The temperature plunged to 77.5 degrees aboard Car 6050 — a tie for the record low in my observations — on an outbound Green Line train at Prince George's Plaza. The equipment might have gotten an assist from a mostly underground trip through downtown D.C.
Car 3119, heading back downtown on the Green Line at 4:06 p.m., was 88 degrees by the time we reached Fort Totten. Its neighbor, Car 3118, felt much cooler. It was 83 degrees at 4:11 p.m., when we pulled into Columbia Heights.
A properly functioning air conditioning system should cool the car by about 25 degrees. During very hot days, such as the ones I chose for the test, cars with constantly opening doors and crowds of passengers aren’t going to keep up with that. A car that leaves the yard with an acceptable temperature but with equipment that isn’t performing well is likely to be a hot car by the afternoon commute.
What to do
You shouldn’t have to do anything. The transit authority should have air conditioners that work when it gets hot out. After several summers of complaints from riders, the maintenance program should have gained more ground on the problem.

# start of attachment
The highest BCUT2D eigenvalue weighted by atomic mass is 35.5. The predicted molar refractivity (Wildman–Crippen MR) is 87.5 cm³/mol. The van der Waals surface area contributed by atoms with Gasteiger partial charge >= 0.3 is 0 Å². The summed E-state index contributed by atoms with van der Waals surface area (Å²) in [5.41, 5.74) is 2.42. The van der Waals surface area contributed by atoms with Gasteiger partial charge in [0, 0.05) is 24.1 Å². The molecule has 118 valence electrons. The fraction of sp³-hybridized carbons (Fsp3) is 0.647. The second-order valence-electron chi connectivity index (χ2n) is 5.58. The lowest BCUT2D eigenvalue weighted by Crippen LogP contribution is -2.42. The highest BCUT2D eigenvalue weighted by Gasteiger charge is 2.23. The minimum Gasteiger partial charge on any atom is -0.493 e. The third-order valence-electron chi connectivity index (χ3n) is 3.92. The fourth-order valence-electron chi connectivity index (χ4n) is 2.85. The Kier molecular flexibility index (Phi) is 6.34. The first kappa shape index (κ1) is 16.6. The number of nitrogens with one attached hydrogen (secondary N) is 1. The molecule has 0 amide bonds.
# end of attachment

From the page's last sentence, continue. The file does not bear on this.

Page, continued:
But given what we’ve got, there are things you can do to make commuting easier for yourself and your fellow riders.
Move. I saw one rider in a dark suit, with one hand pressing a cellphone to his ear and the other pulling a roller bag. As he walked through the rail car door, the businessman looked more like a Cirque du Soleil acrobat as he pivoted back through the door and bolted for the next car. On a very hot day, you can be very sure of your instincts when you board a hot car. You won’t need a thermometer to tell you something’s wrong.
Report the car. You can use the intercom to report the number of the hot car. The numbers are in black letters near the intercoms. The operator can report the car to controllers. It can be closed off so others won’t suffer, and a Metro mechanic may be able to fix the problem and get the car back in service while it’s still on the line.
Don’t just sit there. I was impressed with how many riders recognized the symptoms of hot cars and moved. But many riders are docile. The longer you stay in a hot car, the worse you’ll feel. Your brains will fry, and your legs will melt into the seat. The time for action is when you first step aboard.
Don’t be like the crowd on Car 5033. It began to fill up at 4:30 p.m. Wednesday on the Tenleytown platform, and people were still standing in the aisles through downtown D.C. and out to Silver Spring. Temperature for the entire commute: 90 degrees. Moving just one car often provides relief. And the fare stays the same.